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Combating Dehydration in Nursing Homes

Combating Dehydration in Nursing Homes

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Published by djmchugh
In spite of existing hydration programs and best efforts in all nursing homes, it is estimated that on average approximately 30% of nursing home residents are technically in a state of dehydration. complications from that cost the average nursing home over $100,000 annually. This is a reprint of a trial using a balanced electrolyte oral hydration drink formula specifically designed for the geriatric population. eliminated hospitalizations and reduced UTI's by 45%.
In spite of existing hydration programs and best efforts in all nursing homes, it is estimated that on average approximately 30% of nursing home residents are technically in a state of dehydration. complications from that cost the average nursing home over $100,000 annually. This is a reprint of a trial using a balanced electrolyte oral hydration drink formula specifically designed for the geriatric population. eliminated hospitalizations and reduced UTI's by 45%.

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Published by: djmchugh on Mar 27, 2010
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12/11/2012

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DIETARY MANAGER
30
 
DIETARY MANAGER
30
Feature
 Article
dehydra
combating
and UTIs inLong-TermCare
by 
|
 Lisa Stewart, CDM, CFPP Helga Longino, RN Diane Burton, RN Angie Corder, RD
and UTIs inLong-TermCare
 
31
 
ion

billion per year. (Mentes)Burger and colleagues call the constellation of malnutri-tion, dehydration, and weight loss in nursing homes “one of the largest silent epidemics in this country.” (Burger et al.)They describe hospitalization as “a stressful event for frailelders.” Lack of simple nutrients can have a profound ef-fect on quality of life as well, noted Burger and colleagues:“Nursing home residents who do not receive adequate nu-trition and hydration during the last months or years of their lives are denied one of life’s greatest pleasures—theenjoyment of food and drink of their choice in a pleasantsocial environment.” (Burger et al.)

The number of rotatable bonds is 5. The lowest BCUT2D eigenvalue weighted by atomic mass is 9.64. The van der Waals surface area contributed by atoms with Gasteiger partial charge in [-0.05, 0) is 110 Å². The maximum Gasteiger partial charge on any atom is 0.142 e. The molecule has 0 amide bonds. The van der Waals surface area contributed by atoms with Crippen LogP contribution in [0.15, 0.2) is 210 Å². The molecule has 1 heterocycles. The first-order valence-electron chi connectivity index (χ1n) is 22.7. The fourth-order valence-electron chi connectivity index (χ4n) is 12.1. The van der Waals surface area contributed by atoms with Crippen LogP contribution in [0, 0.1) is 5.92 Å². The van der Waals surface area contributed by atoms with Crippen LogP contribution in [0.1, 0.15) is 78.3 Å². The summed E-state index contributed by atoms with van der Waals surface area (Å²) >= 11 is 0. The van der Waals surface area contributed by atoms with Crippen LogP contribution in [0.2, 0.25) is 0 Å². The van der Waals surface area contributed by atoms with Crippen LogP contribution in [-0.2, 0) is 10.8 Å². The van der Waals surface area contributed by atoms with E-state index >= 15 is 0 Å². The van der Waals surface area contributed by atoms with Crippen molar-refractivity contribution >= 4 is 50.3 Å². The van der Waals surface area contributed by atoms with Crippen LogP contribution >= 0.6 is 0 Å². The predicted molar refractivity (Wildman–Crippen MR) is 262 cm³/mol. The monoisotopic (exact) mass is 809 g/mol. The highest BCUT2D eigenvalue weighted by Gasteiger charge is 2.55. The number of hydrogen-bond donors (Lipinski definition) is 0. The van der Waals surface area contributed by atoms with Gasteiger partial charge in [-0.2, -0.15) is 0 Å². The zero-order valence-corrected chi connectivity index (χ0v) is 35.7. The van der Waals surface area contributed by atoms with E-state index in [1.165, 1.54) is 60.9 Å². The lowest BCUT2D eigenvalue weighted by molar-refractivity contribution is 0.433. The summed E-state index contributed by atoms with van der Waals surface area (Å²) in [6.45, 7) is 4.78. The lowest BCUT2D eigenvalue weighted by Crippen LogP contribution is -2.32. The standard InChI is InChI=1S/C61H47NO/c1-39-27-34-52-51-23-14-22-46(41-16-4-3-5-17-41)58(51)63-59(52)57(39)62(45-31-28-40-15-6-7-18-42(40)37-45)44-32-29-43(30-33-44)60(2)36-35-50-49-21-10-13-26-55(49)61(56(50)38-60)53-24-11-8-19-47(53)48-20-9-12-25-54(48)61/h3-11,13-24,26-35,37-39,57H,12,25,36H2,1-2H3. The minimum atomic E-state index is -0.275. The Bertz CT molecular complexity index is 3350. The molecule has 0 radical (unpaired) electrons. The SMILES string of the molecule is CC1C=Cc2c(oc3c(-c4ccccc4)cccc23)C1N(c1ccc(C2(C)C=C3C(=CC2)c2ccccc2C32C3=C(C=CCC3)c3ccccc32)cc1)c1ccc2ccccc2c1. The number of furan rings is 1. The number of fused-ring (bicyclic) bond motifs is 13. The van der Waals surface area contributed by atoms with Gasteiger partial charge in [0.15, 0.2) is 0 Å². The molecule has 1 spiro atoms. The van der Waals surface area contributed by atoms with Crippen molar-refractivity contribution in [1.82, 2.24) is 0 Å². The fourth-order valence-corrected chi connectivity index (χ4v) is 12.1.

Defining the Risk
 What puts our aging population at risk for dehydration? A number of factors come into play:

body mass

thirds of nursing home residents, per research by Gasper)
Dehydration and urinary tract infections are all-too-common problems in long-term care. This article definessigns and symptoms of dehydration, and discusses astudy at one facility that tried a supplement to keepresidents hydrated and reduce UTIs.
(Continued on page 32)
Dehydration is a form of malnutrition 
involving life’s most fundamental nutrient: water. Dehydration is defined as—and often signaled by—a sudden loss of 3 percent or more of body  weight. (Weinberg et al.)
 Warren and colleagues define dehydration as “an imbal-ance between intake and loss of fluid and the accompany-ing sodium status.” They note that we tend to focus onfluid volume depletion because sodium status is not alwaysmeasured.Dehydration may take one of several forms (Huffman):

Isotonic
: balanced depletion of water and sodium,often seen with refusal of oral intake or as a result of diarrhea or vomiting

Hypertonic
: water losses are greater than sodiumlosses, often seen with fever 

Hypotonic
: proportionately greater sodium loss than water loss, as may occur with overuse of diureticsIn long-term care, the facts are alarming:

Medicare hospitalizations. (Warren et al.)

die within 30 days. (Warren et al.)

six times more likely to be hospitalized for dehydrationthan those aged 65 to 69. (Warren et al.)

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